By Lewis Miller, Chief Financial Officer, Frank Recruitment Group
When I began my career in finance almost 20 years ago, the CFO was a very different position to the role it is today.
I started out in the Big Four (when it was the Big Five) and spent the first 12 years of my career working with many different CFOs across a broad spectrum of industries and countries. Since moving into the role myself, I’ve held a number of CFO positions in listed and private equity-backed businesses.
Without wanting to generalise, as there are always exceptions, it’s fair to say that the CFO role has changed significantly over the past 20 years.
The core tasks that have always fallen within the remit of a CFO include the safeguarding of assets, cashflow management, understanding and protecting against risk, financial reporting, interpreting performance, and general financial planning and analysis. These are and always will be at the heart of the CFO’s responsibility.
When I started out two decades ago, this was pretty much the extent of the role. What you tend to find now is that these responsibilities are the foundation of the job; there’s actually much more to it today, and these pillars are what’s expected as a minimum from a CFO. These fundamentals have to be robustly in place, and any CFO that can’t successfully deliver these is probably in the wrong role. Achieving these things should take up much less of the CFO’s time, with the remainder spent assisting the CEO and wider C-Suite on running the business tactically and strategically.
The modern CFO’s role is therefore much more about helping shape the strategic agenda of the business and executing it. This may include being responsible for all merger and acquisition activity, leading the change management agenda, and taking on operational responsibility.
Being able to deliver this successfully requires the CFO to have strong relationships across the business and to be able to collaborate successfully with other board members. Every single business has two common constraints; a finite amount of time and a finite amount of cash. A common thread with the most successful businesses today is that they are able to make the right judgement calls around how to use these limited resources in the best possible way. Or, if they make a bad decision, identifying that fact quickly and addressing it.
The right CFO will be a great communicator, be able to listen and understand perspective of others as well as succinctly articulate their concern, enabling them to have healthy debate with their peers that ultimately results in the best decisions being made.
As a result, it’s fair to say that a CFO is far more involved at boardroom level than they were 15-20 years ago. It’s been interesting to see just how valued a modern CFO has become and how a good CFO’s opinion and judgement will be trusted and taken seriously on all matters—not just those that are directly linked to their functional expertise.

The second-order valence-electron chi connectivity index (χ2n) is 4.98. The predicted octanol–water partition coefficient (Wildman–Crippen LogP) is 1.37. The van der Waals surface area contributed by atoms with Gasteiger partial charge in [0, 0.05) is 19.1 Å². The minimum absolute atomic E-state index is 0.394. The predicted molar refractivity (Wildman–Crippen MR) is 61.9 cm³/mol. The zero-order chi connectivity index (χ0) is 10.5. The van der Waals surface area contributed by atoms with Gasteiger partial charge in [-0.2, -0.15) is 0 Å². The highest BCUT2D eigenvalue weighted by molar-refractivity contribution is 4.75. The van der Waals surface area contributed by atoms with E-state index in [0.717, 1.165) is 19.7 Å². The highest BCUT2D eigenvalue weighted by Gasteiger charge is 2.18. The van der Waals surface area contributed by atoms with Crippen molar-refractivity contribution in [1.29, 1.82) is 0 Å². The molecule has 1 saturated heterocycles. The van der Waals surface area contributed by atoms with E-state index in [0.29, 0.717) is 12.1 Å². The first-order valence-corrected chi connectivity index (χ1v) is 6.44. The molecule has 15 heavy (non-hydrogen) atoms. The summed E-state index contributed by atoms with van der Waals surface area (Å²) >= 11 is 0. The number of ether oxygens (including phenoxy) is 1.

Leadership skills are also critical to the success of a modern CFO. Managing people has always been a key part of the job but being a leader within the business is much more important. Just as the CEO should be doing, the CFO should also be able to inspire and motivate the business. Reporting the numbers is one thing, but a CFO needs to think about how they can use these numbers to tell the story of the business and inspire and motivate people.
The need to be able to do all of these things have, in turn, changed the way in which a CFO needs to build their own team, and shape their function. First and foremost, you need to surround yourself with a capable financial team who you trust, freeing up your time. You also need to make sure you have the rights tools, systems and processes in place. There’s no point having a great team if they are spending most of their time manually processing things. You need to create a framework that enables people to spend at least 75% of their time on where they can add the most value.
One of the best pieces of advice I could give to any new CFO would be to spend the first couple of months thoroughly understanding what makes the business tick and how it fits together. This doesn’t just mean figuring out who does what; you need to really getting under the skin of your value proposition, the markets in which you operate, the biggest challenges and opportunities, the culture and what motivates the staff and your peers. You simply can’t get a complete view of your business from looking at a spreadsheet. Speaking with the departments directly involved in any pressing decisions will give you a far better appreciation of how any plans may affect them, as well as the knock-on effects to other areas.
If you don’t know what makes the business tick, you could unintentionally have an adverse impact on the business. In times of underperformance, a CFO’s natural reaction is to cut cost. But this will only ever get you so far. If you truly understand the business, the best option may actually be the polar opposite—invest. You may have a tricky six months as you pull this off, but it could fundamentally be the right thing for the business long term. You won’t know this if you don’t have a strong enough understanding of the business.
Always ask yourself ahead of any changes: what will the long term impact be? Your aim should always be to leave the company in a better position than it was in when you joined. And that’s not just about numbers. If your replacement’s first job is to try and re-organize and re-motivate people, you have fundamentally failed, regardless of any financial performance.
It’s definitely an exciting time to be CFO. The expectations of the role have fundamentally changed and the digital revolution has enabled the CFO to step up and take on this new challenge.